Ringing in your mobile marketing New Year's resolutions
'Tis the season for stronger data, better ad experiences and preparing strategic road maps to make 2019 the year of the user, writes Fluent's Mary Lister.
The following is a guest post from Mary Lister, senior manager of content marketing and demand generation at Fluent.
'Tis the season for planning. Budgets, strategies, overarching marketing messaging and more are all on the table for debate, playing an exciting tug of war with your finance department, management heads and other team members. While it's necessary to plan a roadmap for the coming year as marketers gain more power through data, it's also time to make some New Year's resolutions. We frequently get it wrong — wrong messaging, wrong cadence, wrong code. Instead of putting out fires, let's resolve to get it right this year. New year, new mobile marketing landscape.
The year of mobile has come and gone, with 52% of online traffic occurring on mobile devices. We're living in a new normal, and when 89% of consumers would recommend a brand after a positive experience with it on mobile, it's time to shift our focus to consumer interactions.
So, let's make 2019 the year of the user. Here's how to get the ball rolling.
Listen to consumers
Marketers are in a powerful place to leverage hundreds of data points to reach key consumers. It can be easy to lose sight of the person on the other side of the device as we attempt to target, track and monetize their actions. We've seen the statistics. Retention suffers as acquisition plops unqualified users into an app that's not ready to cater to them.
Moreover, eMarketer found that 30% of internet users will use ad blockers by the end of this year. Trust in advertising is at a low point, meaning mobile growth marketers need to reassess their tactics. With the rise of influencers, content marketing and referral programs, we know that consumers tend to trust each other more than brands.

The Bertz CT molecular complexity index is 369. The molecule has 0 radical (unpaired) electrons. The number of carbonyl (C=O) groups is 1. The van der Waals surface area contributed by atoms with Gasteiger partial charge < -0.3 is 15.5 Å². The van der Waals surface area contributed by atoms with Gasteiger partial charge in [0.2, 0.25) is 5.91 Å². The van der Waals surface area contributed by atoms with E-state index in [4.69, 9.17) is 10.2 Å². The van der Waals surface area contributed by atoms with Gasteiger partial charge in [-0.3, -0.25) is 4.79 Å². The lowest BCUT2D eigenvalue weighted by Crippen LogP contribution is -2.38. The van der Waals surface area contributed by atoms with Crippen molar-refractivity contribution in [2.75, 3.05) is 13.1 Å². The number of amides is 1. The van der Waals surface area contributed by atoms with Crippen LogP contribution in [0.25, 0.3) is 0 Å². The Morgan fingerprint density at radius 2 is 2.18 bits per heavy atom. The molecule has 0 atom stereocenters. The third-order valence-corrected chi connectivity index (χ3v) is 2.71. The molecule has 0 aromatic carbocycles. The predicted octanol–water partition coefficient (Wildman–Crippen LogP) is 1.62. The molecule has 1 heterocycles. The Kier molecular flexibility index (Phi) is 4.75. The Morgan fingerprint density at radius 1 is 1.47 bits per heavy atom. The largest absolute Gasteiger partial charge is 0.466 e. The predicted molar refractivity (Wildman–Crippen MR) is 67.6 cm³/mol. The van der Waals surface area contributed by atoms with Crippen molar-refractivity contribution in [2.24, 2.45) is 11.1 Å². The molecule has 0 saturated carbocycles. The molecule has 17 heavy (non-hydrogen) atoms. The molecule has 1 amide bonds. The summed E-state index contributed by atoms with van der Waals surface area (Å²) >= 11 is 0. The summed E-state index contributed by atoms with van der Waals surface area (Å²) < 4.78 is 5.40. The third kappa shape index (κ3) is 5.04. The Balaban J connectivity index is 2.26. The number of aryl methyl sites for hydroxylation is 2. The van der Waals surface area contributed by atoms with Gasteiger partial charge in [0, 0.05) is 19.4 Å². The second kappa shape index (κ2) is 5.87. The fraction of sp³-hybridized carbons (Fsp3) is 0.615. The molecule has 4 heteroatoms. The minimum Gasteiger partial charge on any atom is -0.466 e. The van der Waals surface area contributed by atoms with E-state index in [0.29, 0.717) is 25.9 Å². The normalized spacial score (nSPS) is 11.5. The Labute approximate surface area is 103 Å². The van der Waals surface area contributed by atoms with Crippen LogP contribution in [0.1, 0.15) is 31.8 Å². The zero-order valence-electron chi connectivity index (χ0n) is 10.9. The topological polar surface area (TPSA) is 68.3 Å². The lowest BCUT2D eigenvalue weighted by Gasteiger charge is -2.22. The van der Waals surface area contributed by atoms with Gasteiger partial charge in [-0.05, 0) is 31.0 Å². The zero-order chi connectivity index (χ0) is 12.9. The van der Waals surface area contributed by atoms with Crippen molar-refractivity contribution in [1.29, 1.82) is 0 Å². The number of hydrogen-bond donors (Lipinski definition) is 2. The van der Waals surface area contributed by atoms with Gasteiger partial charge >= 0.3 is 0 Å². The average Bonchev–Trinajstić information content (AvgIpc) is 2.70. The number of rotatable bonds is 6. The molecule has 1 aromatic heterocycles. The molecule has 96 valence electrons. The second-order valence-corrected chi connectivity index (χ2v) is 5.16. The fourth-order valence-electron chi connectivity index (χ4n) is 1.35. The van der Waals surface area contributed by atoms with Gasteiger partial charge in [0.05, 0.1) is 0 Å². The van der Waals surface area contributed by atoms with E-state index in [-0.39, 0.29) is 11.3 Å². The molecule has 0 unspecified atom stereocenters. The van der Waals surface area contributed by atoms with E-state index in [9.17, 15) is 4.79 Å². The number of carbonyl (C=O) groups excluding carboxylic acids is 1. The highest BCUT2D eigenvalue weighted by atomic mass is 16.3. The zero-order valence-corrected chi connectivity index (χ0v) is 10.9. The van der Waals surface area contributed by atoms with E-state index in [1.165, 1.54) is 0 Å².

Resolve to combat this hit to your acquisition programs in two ways: by improving your advertising experiences and leveraging loyal users to evangelize your offerings.
In the first half of 2018, mobile advertising accounted for 63% of all U.S. digital ad spending. As we look toward improved geolocation, the development of machine learning and optimizing load times in 2019, mobile marketers are already striving for convenience. Users are not interested in receiving a push notification about a store opening in Philadelphia if they live in New York. They don't want to get pinged with an SMS at midnight on the East Coast for something scheduled for 9 p.m. on the West Coast.
When it comes to mobile apps, do more than simply check the boxes — smartphones have set storage, users have limited attention spans and a shiny new app is likely going to be deleted in the first three months. By seamlessly integrating with users' habits and improving the user experience in apps and through reengagement tactics, the risk of an uninstall could fall significantly.
While it's important to leverage data to optimize user experiences, there is certainly a risk of coming across as creepy. Consumers are still reeling from the aftermath of data privacy scandals like Facebook's involvement with Cambridge Analytica and are wary of divulging too much personal information. With GDPR in full effect and the California Consumer Privacy Act on the horizon, two-thirds of consumers support government regulation when it comes to stronger data privacy.
Be vocal and proactive about where your data is coming from, where it's going and how you plan to use it. In a survey by Sizmek, 85% of U.S. brand marketers said that increasing their use of first-party data is a high or critical priority. Hop on the bandwagon — the more upfront you are with your users, the more trust they will instill in your brand.
The evolution of mobile technology took communication to the next level. It's on the forefront of, well, everything. It can be easy to forget where we came from — a single house phone in the front hall, digging for quarters and running to a pay phone, tapping T9 text into a flip phone — but it should inspire where we're going.
In 2019, don't shy away from creative innovation. Develop new and engaging content through virtual and augmented reality. Integrate popular platforms like Snapchat and Instagram into your marketing mix. Focus on vertical video; eMarketer estimates that 57.9% of adults will watch mobile video in 2019. Start considering the impact of voice search, develop artificial intelligence technology to optimize user experiences and focus on valuable micro-moments to discover what users really want and how they want it.